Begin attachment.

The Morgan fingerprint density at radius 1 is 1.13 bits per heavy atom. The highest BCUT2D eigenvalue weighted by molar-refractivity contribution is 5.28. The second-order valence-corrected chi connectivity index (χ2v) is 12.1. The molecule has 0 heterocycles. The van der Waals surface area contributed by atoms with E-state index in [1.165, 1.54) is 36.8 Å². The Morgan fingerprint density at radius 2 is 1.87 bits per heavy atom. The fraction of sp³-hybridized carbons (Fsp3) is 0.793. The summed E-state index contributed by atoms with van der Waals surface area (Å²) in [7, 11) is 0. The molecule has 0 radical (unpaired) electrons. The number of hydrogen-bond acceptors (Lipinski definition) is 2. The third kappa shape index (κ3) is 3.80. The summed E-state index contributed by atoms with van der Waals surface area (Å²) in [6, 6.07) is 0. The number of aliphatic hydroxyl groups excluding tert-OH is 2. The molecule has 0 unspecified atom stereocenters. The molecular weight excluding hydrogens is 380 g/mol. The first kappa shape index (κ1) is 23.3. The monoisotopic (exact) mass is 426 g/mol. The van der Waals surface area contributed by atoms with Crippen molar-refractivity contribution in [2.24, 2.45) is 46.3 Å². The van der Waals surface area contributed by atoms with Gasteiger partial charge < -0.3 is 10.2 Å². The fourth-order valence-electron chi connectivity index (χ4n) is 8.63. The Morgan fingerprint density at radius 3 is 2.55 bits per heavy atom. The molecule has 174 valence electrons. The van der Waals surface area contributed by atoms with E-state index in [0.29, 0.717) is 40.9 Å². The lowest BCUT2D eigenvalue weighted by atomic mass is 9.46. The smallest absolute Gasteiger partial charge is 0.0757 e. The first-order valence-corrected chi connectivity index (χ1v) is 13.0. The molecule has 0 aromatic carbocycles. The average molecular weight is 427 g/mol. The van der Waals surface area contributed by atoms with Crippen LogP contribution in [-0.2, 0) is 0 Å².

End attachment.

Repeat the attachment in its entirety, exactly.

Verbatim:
The Morgan fingerprint density at radius 1 is 1.13 bits per heavy atom. The highest BCUT2D eigenvalue weighted by molar-refractivity contribution is 5.28. The second-order valence-corrected chi connectivity index (χ2v) is 12.1. The molecule has 0 heterocycles. The van der Waals surface area contributed by atoms with E-state index in [1.165, 1.54) is 36.8 Å². The Morgan fingerprint density at radius 2 is 1.87 bits per heavy atom. The fraction of sp³-hybridized carbons (Fsp3) is 0.793. The summed E-state index contributed by atoms with van der Waals surface area (Å²) in [7, 11) is 0. The molecule has 0 radical (unpaired) electrons. The number of hydrogen-bond acceptors (Lipinski definition) is 2. The third kappa shape index (κ3) is 3.80. The summed E-state index contributed by atoms with van der Waals surface area (Å²) in [6, 6.07) is 0. The number of aliphatic hydroxyl groups excluding tert-OH is 2. The molecule has 0 unspecified atom stereocenters. The molecular weight excluding hydrogens is 380 g/mol. The first kappa shape index (κ1) is 23.3. The monoisotopic (exact) mass is 426 g/mol. The van der Waals surface area contributed by atoms with Crippen molar-refractivity contribution in [2.24, 2.45) is 46.3 Å². The van der Waals surface area contributed by atoms with Gasteiger partial charge < -0.3 is 10.2 Å². The fourth-order valence-electron chi connectivity index (χ4n) is 8.63. The Morgan fingerprint density at radius 3 is 2.55 bits per heavy atom. The molecule has 174 valence electrons. The van der Waals surface area contributed by atoms with E-state index in [0.29, 0.717) is 40.9 Å². The lowest BCUT2D eigenvalue weighted by atomic mass is 9.46. The smallest absolute Gasteiger partial charge is 0.0757 e. The first-order valence-corrected chi connectivity index (χ1v) is 13.0. The molecule has 0 aromatic carbocycles. The average molecular weight is 427 g/mol. The van der Waals surface area contributed by atoms with Crippen LogP contribution in [-0.2, 0) is 0 Å².